There were so many times when I was licked by something, and I didn't bother to get back up and try again. And do you know something about those times? Those times sucked. Those are all the worst parts of my life. Not because I screwed up or failed, but because I was content to screw up and fail. Almost every moment of my life that I'm embarrassed about is a point when things went south and I just gave up. I let inertia pin me to the couch with pints of ice cream and apathy.

This winter has been a struggle for me for reasons I can't put my finger on. I truthfully don't know why I've been having such a hard time. I really realized how much I was struggling while I was up making chocolate chip cookies, so I made a decision:

I was going to get back up and continue adventuring. I didn't need another time in my life ruled by sweatpants and laziness. I made a decision to actively change the direction I was heading. So I booked tickets. I boarded a plane. I rented a car. I drove 2 hours to the coast with the kids. I wanted to go see my mom for her birthday, so I did it.

Goodbye couch. Hello adventure.

En route to the airport, I flipped out. I admit it. I wasn't sure I could do it. Flying with two kids on your own is rough. When I walked down the gangway to board the plane, I had to keep telling myself a version of Home Depot's slogan:

I can do it, they can help.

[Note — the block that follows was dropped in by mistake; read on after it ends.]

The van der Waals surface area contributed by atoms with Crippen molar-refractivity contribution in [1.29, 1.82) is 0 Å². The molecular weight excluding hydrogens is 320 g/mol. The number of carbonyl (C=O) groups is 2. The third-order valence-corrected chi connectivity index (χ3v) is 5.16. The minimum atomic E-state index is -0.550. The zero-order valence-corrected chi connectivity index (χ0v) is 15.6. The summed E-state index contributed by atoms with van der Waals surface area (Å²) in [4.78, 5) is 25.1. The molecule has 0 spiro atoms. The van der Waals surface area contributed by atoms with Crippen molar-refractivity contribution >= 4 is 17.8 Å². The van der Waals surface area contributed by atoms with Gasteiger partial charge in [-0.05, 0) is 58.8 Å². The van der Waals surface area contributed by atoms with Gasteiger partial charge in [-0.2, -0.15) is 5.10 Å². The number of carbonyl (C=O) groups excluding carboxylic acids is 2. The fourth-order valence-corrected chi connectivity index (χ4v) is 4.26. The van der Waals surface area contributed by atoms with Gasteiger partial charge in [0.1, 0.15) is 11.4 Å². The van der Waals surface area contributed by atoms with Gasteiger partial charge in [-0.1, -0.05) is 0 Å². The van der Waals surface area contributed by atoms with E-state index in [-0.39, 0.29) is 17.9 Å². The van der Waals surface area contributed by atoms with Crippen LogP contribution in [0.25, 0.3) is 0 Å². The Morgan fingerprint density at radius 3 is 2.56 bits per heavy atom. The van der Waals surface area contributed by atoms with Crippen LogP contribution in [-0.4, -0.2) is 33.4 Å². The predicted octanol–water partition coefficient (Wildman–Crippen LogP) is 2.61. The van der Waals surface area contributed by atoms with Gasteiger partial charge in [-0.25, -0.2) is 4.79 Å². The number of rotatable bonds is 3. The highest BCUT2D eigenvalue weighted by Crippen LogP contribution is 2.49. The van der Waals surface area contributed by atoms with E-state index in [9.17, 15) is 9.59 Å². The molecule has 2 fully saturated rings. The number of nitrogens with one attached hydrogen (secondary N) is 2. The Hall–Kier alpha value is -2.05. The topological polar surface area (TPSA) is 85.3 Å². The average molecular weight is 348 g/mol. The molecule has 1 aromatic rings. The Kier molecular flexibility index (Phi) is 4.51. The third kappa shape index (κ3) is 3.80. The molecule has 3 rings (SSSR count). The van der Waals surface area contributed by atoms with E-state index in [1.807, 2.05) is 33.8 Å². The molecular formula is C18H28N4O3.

I can do it, they can help.
I can do it, they can help.

And you know what? People did help. Strangers became babysitters and entertainers and bell hops for me. I navigated through the airport with two car seats, a suitcase, a diaper bag, and a stroller. Some people laughed a little, but do you know what most people said to me? They said,

"You're doing a good job."

They were right. I was doing a good job. I am doing a good job. I did something hard and it paid off. We all made it there. We all made it back. We've got one more story to tell, and it's a good one.

Tuesday, March 5, 2013


They used to be best buddies. In the days before Colin started smashing Lego houses and toppling block towers and ripping the most beloved story books, they were mad about each other. They used to be stuck on each other like glue. They used to laugh and smile together a lot. Colin still adores his big brother, in fact. He adores his big brother too much.

But Oliver needs space from Colin now. I understand it. It's reasonable. I need space from Colin, too. Colin demands and delays and interrupts and destroys so much of what Oliver is working towards. It is hard to love Colin sometimes. He's a baby who has to know everything and do everything and get into everything and he's not old enough to understand that his rambunctiousness pushes his idol away. So, Oliver gets angry. I understand that.  I know how hard it is because I spend my days chasing Colin away from electrical outlets and admonishing him for pulling my hair and for trying to eat dirt and for playing in the dog bowl and and and.

There are so many times when Oliver has had enough and he shouts, "I DON'T LIKE YOU, COLIN! YOU MAKE ME SO MAD!"

But then I catch moments like this, when they're both absorbed by the view from our new hotel room:

These are moments where they are both enjoying the same thing at the same time in each other's company. When they smile at each other and share a simple common happiness.

 These are the rare times when Oliver's kindness towards his brother peeks through his aloof facade and he bends down to say, "Can you see okay, Colin? Let me help you. That's called the ocean."


For just a split second, I can see that they'll go back to being friends again, and that these last couple of months will be water under the bridge.

I can't wait to see them in action together. It'll make our adventure even better.